|1.||Mitchell Boggs, RP, Cardinals||44|
|2.||Kyle Lohse, SP, Cardinals||37|
|3.||Josh Tomlin, SP, Indians||20|
|4.||Aaron Harang, SP, Padres||19|
|5.||Brandon McCarthy, SP, Athletics||18|
|6.||Bartolo Colon, SP, Yankees||18|
|7.||Matt Capps, RP, Twins||15|
|8.||Kyle Farnsworth, RP, Rays||15|
|9.||Randy Wolf, SP, Brewers||14|
|10.||Bruce Chen, SP, Royals||14|
Francisco Liriano, Minnesota: Liriano has really struggled with his control, but his return to ground-ball tendencies over his last two starts is a very encouraging sign. The Rays' and Royals' lineups don't possess too many threats to take him deep, so keep Liriano active in this two-start week.
Derek Lowe, Atlanta: Lowe, who was sporting a high strand rate going into Wednesday's game against the Dodgers, saw his fortunes even out with a three-inning, five-run performance. He is neither that bad nor as good as he appeared to be through his first three starts. He's certainly good enough to trust with a pair of starts this coming week, one of which comes against the punchless Padres.
Justin Masterson, Cleveland: The fourth-year pitcher seems to be coming into his own, though it's too early to say so with any certainty. While he still presents some risk to mixed league owners, starts against the Royals and Tigers offer a decent opportunity to roll the dice with Masterson one more week.
Chris Narveson, Milwaukee: Like Masterson, Narveson has been slowed in recent years by changes in his role and mediocre performance. Right now, he looks like an even safer bet than Masterson, because he has been striking out batters at a high rate. As long as he keeps this up, you can keep him active in just about any format.
Ricky Nolasco, Florida: Nolasco has had even better control than usual this year, which is really saying something. Also, for a change, he has done a good job of stranding the baserunners he has allowed. Until he gives you a reason to do otherwise, keep Nolasco in your rotation.
Jered Weaver, L.A. Angels: With a 52 percent flyball rate this year, he is bound to get bitten by the homer bug eventually, but that won't affect his Fantasy value. He is simply too efficient to be anything other than an ace.
Jordan Zimmermann, Washington: Aside from a bad outing against the powerful Cardinals, Zimmermann has looked awfully good so far. The Mets and Giants should pose little problem for him in Week 4.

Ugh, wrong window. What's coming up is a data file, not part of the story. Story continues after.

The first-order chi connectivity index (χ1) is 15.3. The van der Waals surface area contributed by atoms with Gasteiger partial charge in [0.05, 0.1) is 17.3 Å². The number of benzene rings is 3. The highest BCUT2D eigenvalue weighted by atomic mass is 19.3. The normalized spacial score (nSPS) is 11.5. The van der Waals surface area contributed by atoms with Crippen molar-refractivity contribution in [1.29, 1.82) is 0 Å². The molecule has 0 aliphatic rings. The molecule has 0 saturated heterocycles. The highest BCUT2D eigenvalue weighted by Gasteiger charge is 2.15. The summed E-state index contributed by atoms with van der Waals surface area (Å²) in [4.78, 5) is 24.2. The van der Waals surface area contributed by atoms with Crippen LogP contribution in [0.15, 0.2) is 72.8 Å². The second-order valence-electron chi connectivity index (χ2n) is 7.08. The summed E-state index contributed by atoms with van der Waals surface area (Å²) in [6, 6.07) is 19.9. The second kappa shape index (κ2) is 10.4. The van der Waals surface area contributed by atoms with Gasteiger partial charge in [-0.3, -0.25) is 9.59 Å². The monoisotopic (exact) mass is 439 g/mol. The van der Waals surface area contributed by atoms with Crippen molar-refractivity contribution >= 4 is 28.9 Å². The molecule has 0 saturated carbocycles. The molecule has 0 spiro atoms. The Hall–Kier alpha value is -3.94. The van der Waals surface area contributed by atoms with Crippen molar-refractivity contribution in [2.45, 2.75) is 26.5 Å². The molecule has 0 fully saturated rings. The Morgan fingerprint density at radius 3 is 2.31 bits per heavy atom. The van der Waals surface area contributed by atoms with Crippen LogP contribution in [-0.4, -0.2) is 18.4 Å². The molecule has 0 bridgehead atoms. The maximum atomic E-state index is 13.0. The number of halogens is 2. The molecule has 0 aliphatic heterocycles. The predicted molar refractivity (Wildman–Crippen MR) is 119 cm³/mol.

Other Add/Activate Targets
Brandon Beachy, Atlanta: Beachy gets a tough assignment against Pujols and Co., but he is proving to be a reliable source of strikeouts while putting up a decent ERA. He should be gaining the trust of standard mixed league owners.
Fausto Carmona, Cleveland: In between his horrible season opener and Saturday's stinker at Minnesota, Carmona posted a 1.25 ERA and 0.78 WHIP over three starts. The Indians' ace should rebound from the wildness he exhibited in his last start, making him a pitcher who can be trusted nearly every week, even in shallower formats.
Bruce Chen, Kansas City: Chen was tagged for six runs against the Rangers on Sunday, and he will be prone to bad outings when he faces tough lineups in hitter-friendly environments. His encore in Week 4 will be against a limp Twins lineup. Chen needs a good matchup to be viable, even in AL-only leagues, but he gets one this time around.
Brian Duensing, Minnesota: I will admit I was slow to come around on Duensing, but at this point, I don't know what kind of sign Fantasy owners are looking for. He is active in just 34 percent of leagues, but all Duensing does is throw strikes and get outs. He is more deserving of an active spot in mixed leagues -- even standard ones -- than several more popular starters, like teammate Carl Pavano or John Lackey. Give him a try at the Royals this coming week; you won't regret it.
Jeff Francis, Kansas City: Francis is active in only 11 percent of leagues, and that number has been sharply on the decrease. Friday's start at Texas aside, the ex-Rockie had been steady this year and should be getting more consideration in deeper leagues. Francis still needs to be active in more deeper mixed-league and AL-only rosters.
Jason Hammel, Colorado: Hammel has yet to post a sub-4.00 ERA in any season, so it's understandable that owners in standard mixed leagues won't go near him. However, he has shown himself to be valuable, even in those shallower formats, when he has good matchups. This is especially true in Head-to-Head leagues, where strikeout-to-walk ratio matters. Hammel gets the Pirates this coming week, so if you're looking for someone to round out your rotation, you could do a lot worse than the six-year veteran.